Finally understanding what had happened, I went into the student newspaper office and called the Repository.  I told whoever answered what I understood had happened, and then the line went dead.  Later, the city editor told me they had decided they’d wait for the Associated Press rather than listen to some “hotshot reporter.”

That ended my chance of an international scoop.

As we waited, we saw the Ohio State Police arrive.  The crowd melted away.  The National Guard may have been thought of as toy soldiers, but no one wanted to fool around with the police.

The effects of the shooting were immediate. More than 400 schools shut down nationwide.  There were marches against the Shootings and the War.

The Shootings have not been far from public consciousness ever since.  There have been multiple books, songs, plays and movies about the Shootings or which reference them.  For example, in 2013, a Louisiana State University fraternity had to apologize for making an insulting reference to the event.  Put up prior to an LSU-Kent State football game, students posted a painted bed sheet that read: “getting massacred is nothing to Kent State.”  By the way, LSU won 45-13.

A year later, Urban Outfitters put out a KSU sweatshirt with faux bullet holes.

That was created more than 44 years after the Shootings, yet the event remains fresh even in the minds of students born decades after the tragedy.  Other major events have faded: the savings & loans scandal, Operation Desert Storm and the related invasions of Iraq and Afghanistan, 9/11, the election of the first black president, a pandemic and so much more.

Even the memory of Watergate has faded, leaving only the “gate” suffix to mark other scandals.  Who
Nixon
talks about Vietnam anymore?  Nixon is dead; the Oliver Stone movie about him garnered little interest and lost an estimated $21 million.  The wars in Iraq and Afghanistan seem far away and get little coverage these days.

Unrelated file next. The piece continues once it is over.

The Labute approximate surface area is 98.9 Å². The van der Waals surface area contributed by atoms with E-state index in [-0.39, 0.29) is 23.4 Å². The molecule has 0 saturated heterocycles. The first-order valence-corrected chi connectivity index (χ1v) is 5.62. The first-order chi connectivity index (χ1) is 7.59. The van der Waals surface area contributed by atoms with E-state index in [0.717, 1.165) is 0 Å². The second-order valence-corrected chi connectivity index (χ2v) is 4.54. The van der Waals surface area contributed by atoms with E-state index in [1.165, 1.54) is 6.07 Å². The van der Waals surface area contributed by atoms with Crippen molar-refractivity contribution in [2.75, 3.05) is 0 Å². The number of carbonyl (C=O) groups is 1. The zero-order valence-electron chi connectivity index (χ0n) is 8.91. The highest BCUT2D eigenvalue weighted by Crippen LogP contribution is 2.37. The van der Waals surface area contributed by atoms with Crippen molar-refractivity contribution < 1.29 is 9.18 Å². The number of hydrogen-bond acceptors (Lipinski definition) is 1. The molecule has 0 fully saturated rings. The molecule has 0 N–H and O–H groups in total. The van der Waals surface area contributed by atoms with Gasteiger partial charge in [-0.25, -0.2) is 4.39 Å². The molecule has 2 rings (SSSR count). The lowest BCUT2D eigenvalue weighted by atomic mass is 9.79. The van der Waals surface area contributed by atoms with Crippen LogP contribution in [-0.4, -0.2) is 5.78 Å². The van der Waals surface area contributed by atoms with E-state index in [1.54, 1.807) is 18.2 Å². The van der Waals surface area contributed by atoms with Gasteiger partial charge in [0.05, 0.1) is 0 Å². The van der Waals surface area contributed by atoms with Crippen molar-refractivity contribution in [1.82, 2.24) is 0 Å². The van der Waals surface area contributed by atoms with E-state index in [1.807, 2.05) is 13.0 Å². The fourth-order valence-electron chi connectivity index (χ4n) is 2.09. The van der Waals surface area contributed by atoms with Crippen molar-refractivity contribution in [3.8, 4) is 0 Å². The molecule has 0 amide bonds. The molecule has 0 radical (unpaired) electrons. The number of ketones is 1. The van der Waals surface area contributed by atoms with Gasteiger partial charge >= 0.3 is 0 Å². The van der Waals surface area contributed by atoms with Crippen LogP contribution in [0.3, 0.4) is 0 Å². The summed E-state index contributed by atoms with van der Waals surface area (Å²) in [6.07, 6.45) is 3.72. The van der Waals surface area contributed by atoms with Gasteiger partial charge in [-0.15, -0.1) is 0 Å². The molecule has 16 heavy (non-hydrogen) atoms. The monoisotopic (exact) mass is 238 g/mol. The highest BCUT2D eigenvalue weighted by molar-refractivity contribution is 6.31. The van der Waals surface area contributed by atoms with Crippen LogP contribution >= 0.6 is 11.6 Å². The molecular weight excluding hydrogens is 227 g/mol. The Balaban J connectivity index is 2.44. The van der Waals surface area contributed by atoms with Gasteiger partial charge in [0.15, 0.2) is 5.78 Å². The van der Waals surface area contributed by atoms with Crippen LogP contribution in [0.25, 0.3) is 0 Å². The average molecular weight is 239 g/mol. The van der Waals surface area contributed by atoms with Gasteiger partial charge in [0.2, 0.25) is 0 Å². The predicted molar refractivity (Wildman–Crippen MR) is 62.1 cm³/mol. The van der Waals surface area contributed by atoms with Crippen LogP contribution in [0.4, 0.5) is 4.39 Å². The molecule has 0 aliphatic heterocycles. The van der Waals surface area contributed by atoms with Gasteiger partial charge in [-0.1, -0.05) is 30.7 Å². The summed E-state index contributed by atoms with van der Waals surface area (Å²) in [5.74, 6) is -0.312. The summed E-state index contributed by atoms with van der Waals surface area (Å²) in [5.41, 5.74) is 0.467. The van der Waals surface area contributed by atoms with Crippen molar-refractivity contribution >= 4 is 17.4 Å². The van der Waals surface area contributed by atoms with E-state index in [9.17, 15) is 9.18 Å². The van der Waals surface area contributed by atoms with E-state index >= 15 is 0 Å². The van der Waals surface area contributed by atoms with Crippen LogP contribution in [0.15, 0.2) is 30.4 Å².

Why does memory of the Kent State Shootings linger?

Authors Jerry Lewis (my one-time sociology professor) and Thomas Hensley gave three reasons in their 1998 paper titled The May 4 Shootings at Kent State University: The Search for Historical Accuracy.   

       1) The shootings have “come to symbolize a great American tragedy which occurred at the height of the Vietnam War era, a period in which the nation found itself deeply divided both politically and culturally.”
    
       2) Those wounds created by the war have not healed.

       3) The Shootings provided a way to learn from the past. “…better ways have to be found to deal with these types of confrontations.”

That’s not as true today.  Wounds have closed.  American veterans have returned to Vietnam and met their counterparts there.  We now have open relations with that country.  Certainly, police agencies have learned how better to cope with rioters, such as happened in California not that long ago when drunken students attacked law enforcement officers.  Pepper spray, tear gas, and rubber bullets substituted for live ammo.

Kent State, however, continues to hold onto public imagination. The Shootings changed attitudes
toward education and careers.  Students started going to school largely to get prepared for a job, not to expand their mind, which had been the reason for education for 1,000 years. The Shootings also launched the “me” generation into the self-serving approach that evolved into insider trading scandals and other frauds.

At same time, the divide between sections of the population, highlighted by the war, was irreparably ruptured by the Shootings.  Liberals were seen as coddling protesting students while conservatives wanted the law-and-order of a dimly imagined earlier era.  The liberal-conservative split radiates through all aspects of society, reflected in highly partisan elections and dire claims made by both sides.

National polls showed that half of Americans thought the students were rioters who deserved to be shot, even after legal proceedings proved there was no riot.  (Actually, we were standing quietly on the Commons when National Guard troops fired tear gas at us.)  Courts also held that the students had the right to meet.

Opponents held to their opinions even after the state of Ohio agreed to pay $675,000 each to the families of the wounded and dead students and issued the following statement:

In retrospect, the tragedy of May 4, 1970 should not have occurred. The students may have believed that they were right in continuing their mass protest in response to the Cambodian invasion, even though this protest followed the posting and reading by the university of an order to ban rallies and an order to disperse. These orders have since been determined by the Sixth Circuit Court of Appeals to have been lawful.